The encounters between Alma and Erik, summed up here through Alma’s eyes, are in Nooteboom’s account rendered through the eyes of Erik, to whom the second half of the novel is given. From his perspective we rehearse his experiences three years earlier—his arrival in Perth, which strikes him as “the very last place you would expect to find angels,” to speak at the arts festival, his involvement in the Angel Project, his first brushes with Alma—and then his rediscovery of the lost beloved in Austria.
As the black cloud in Alma’s head is more a fear of death than the after-effect of rape, so Erik’s soul-sickness comes more from a midlife wakening to his own mortality than from concern over his weight. In Alma’s case, cure seems to have been effected through a reanimation of her shadow, the non-Western, American Indian side of her soul. In the case of Erik, “the only man who had ever been embraced by an angel,” it is union with the celestial that promises healing, a union that Alma frustratingly withholds.
Nooteboom’s tale of Alma and her two lovers is somewhat of a puzzle to interpret. Is it really being claimed that a week of sex with a man whom Almut—who tends to play Sancho Panza to Alma’s Quixote—disparages as a pet noble savage will heal her friend’s troubled soul; or are we to understand that, on the contrary, Alma’s salvation narrative is self-delusion from beginning to end? And what of angelhood? Does a pretty young woman change the nature of her being simply by strapping wings on her back?
The latter question has more interesting ramifications than the former. Through his fable Nooteboom may well be suggesting that the hunger of the soul does not require direct experience of the transcendent to be satisfied, that complicity in an aesthetic illusion can take the soul surprisingly far.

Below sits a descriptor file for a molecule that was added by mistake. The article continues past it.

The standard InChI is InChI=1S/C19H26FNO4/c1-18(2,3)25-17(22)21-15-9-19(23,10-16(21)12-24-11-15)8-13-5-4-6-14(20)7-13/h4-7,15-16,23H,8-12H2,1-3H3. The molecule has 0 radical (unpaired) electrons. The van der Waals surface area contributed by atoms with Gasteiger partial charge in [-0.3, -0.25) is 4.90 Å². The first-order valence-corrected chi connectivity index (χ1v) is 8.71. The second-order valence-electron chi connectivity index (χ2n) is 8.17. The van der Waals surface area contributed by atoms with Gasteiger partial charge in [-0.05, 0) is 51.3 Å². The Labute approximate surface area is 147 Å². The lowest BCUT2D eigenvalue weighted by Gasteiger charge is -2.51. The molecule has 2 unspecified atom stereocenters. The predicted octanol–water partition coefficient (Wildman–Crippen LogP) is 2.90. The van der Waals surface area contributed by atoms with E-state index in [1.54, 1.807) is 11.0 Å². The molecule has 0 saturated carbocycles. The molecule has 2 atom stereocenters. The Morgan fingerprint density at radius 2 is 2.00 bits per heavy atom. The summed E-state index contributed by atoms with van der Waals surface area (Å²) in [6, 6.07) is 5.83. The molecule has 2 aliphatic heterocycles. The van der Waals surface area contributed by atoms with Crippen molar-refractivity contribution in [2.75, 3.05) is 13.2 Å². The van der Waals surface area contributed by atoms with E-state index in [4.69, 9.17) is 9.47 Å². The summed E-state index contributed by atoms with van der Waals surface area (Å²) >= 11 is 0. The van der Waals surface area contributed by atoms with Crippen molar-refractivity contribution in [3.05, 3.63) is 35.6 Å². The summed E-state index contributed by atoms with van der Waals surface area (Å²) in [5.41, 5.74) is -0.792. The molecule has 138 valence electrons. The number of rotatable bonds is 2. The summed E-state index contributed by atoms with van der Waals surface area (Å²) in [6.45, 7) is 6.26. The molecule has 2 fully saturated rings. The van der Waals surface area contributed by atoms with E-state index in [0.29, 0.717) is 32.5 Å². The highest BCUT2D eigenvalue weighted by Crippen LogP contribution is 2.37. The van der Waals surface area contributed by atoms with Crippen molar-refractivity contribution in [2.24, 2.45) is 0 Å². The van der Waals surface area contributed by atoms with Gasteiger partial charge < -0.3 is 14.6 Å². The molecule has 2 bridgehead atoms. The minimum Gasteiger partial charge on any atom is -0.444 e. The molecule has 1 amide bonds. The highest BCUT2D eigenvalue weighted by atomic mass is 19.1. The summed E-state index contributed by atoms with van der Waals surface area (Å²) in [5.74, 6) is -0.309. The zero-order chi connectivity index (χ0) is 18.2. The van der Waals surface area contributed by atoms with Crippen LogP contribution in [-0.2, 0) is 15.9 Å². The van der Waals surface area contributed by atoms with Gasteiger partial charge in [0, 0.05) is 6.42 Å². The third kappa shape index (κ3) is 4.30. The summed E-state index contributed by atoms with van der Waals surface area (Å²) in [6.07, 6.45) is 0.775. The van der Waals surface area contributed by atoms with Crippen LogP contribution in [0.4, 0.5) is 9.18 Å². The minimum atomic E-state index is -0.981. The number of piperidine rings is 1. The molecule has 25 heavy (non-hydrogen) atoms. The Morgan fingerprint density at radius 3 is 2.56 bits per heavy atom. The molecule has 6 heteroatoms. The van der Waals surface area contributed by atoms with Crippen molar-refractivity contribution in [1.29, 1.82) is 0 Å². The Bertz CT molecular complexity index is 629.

This seems to have been what happened with numbers of participants in Deborah Warner’s project: being told to look out for angels led them to see angels—to have, so to speak, angelic visions. Knowing that the angels were paid actors did not spoil the effect. As Desiderius Erasmus, Nooteboom’s intimate spiritual forebear, put it five hundred years ago:
If a person were to try stripping the disguises from actors while they play a scene…showing to the audience their real looks… would not such a one spoil the whole play?… Destroy the illusion and any play is ruined…. All things are presented by shadows; yet this play is put on in no other way.
By “this play” Erasmus means no less than the play constituting our lives. The shadow play in which we are allotted parts may not be the real thing, but it is the only thing we earthlings have, so we may as well play our role with a good grace.
As for Alma’s affair with the painter, the episode is too thinly rendered to bear a complex interpretation, while the accompanying pages on Aboriginal thought systems (“dreamings”) and rock art, which one presumes are meant to lend substance to the affair, read as if copied from a guidebook. It might be argued that the uncritical attitude toward traditional belief expressed here belongs not to Nooteboom himself but to his romantically inclined heroine; and indeed Nooteboom works into his narrative an aged anthropologist who warns Alma and Almut, coming from the “place of chaos and confusion” that is the West, against turning Aboriginal Australia into an illusory lost paradise. Nevertheless, Alma’s conversion experience is skimpily presented and unpersuasive.